Skip to 5 minutes and 25 secondsThat phrase isn’t there at all in Parker’s version. You may ask the question ‘’Which is the right version of the tune -— surely it’s Charlie Parker’s?’’ And what I want to try and make the point here is that it’s not a good question, because music from this era was an aural tradition. This was probably not written down, probably not ever written down by Charlie Parker. In fact, he himself may have got it from other music.

Skip to 6 minutes and 0 secondsIn a sense, there was a thing called the “Huckle-buck” which I think is … That’s called the “Huckle-buck” and I think it was probably played in big bands as a big band riff, perhaps behind soloists, and my guess is that Parker heard it, liked it and ended up turning it into a blues by adding a couple of more phrases. But, when he played that blues throughout his career, it probably changed, it probably developed. There were perhaps other ornamentations that he included. Listen to, if you can on YouTube, Miles Davis’s version of “Now’s The Time” played in 1955 at the Newport Jazz Festival -— the year Parker died. You’ll hear it’s much closer to mine.

Skip to 6 minutes and 47 secondsWhether the pick-up note is C or D -— I can’t tell. Perhaps you can. But the rest of it I think you’ll find is much closer to mine, certainly that final phrase and its repetition. So because jazz is an aural tradition it may well mean that it’s not definitive. The tunes evolve and change depending on whose playing them. What’s important is to realise that the music of jazz is the music of the “cult of the personality”. In other words, it depends very much on whose playing it. It’s all about individualisation -— in taking ownership of the tune. If you hear other people playing this tune you may well hear them emphasising different notes, anticipating a phrase, delaying a phrase.

Skip to 7 minutes and 40 secondsAll these things are to do with the individual interpreting the music. It’s not like classical music where, in some sense, there is an “ideal” performance -— there’s one and only one way of interpreting a piece of written music and you have to stick to what’s written. Jazz isn’t really like that. So when I write something down -— and we do write things down these days because it’s quicker to learn things -— you must always bear in mind that it’s open to interpretation. You needn’t play certain phrases it you don’t choose to. I mean, listen to the music. Get a feel for what different people do. Decide on what you like and then use those devices.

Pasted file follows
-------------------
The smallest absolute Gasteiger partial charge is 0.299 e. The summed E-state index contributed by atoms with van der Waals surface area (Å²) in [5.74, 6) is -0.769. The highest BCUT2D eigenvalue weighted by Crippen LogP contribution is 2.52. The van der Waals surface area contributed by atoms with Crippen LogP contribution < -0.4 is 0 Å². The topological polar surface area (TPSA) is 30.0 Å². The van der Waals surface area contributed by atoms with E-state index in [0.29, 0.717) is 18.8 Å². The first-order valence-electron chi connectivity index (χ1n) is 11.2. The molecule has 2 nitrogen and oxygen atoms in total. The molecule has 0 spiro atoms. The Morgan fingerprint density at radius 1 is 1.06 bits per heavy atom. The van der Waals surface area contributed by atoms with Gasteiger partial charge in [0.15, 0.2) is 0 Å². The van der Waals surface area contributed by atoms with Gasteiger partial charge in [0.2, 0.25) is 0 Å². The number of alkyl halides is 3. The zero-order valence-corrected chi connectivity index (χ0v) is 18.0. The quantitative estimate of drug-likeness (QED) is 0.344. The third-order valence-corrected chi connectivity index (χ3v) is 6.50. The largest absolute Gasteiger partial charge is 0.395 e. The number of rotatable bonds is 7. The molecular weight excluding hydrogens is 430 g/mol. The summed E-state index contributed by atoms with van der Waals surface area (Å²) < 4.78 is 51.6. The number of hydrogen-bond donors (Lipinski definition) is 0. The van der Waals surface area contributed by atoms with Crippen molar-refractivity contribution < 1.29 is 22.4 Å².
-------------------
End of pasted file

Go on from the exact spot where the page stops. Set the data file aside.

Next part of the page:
Skip to 8 minutes and 27 secondsWe are now in a position where you can play this blues in F. As I say, it is probably the most important key in the music. In the left hand you can use open sevenths -— using the thumb to mark the pulse if you want to, fifth tenths, seventh tenths -— again using the top two fingers to mark the pulse. Then you can play the tune and improvise on it using the American blues scale in F throughout, or the seventh scales matching the underlying chords, or the full blues scales again matching the underlying chords. But I want to move on to something else now.

The blues "Now's The Time" and jazz lead sheets

In this video you will hear a new blues, one in the key of F which is probably the most used key in Jazz.

I will also talk about the origin and evolution of individual Jazz pieces. You can download the two variants of the charts for “Now’s The Time” in PDF format at the bottom of this step.

Share this video:

This video is from the free online course:

Learn Jazz Piano: I. Begin with the Blues

Goldsmiths, University of London

Contact FutureLearn for Support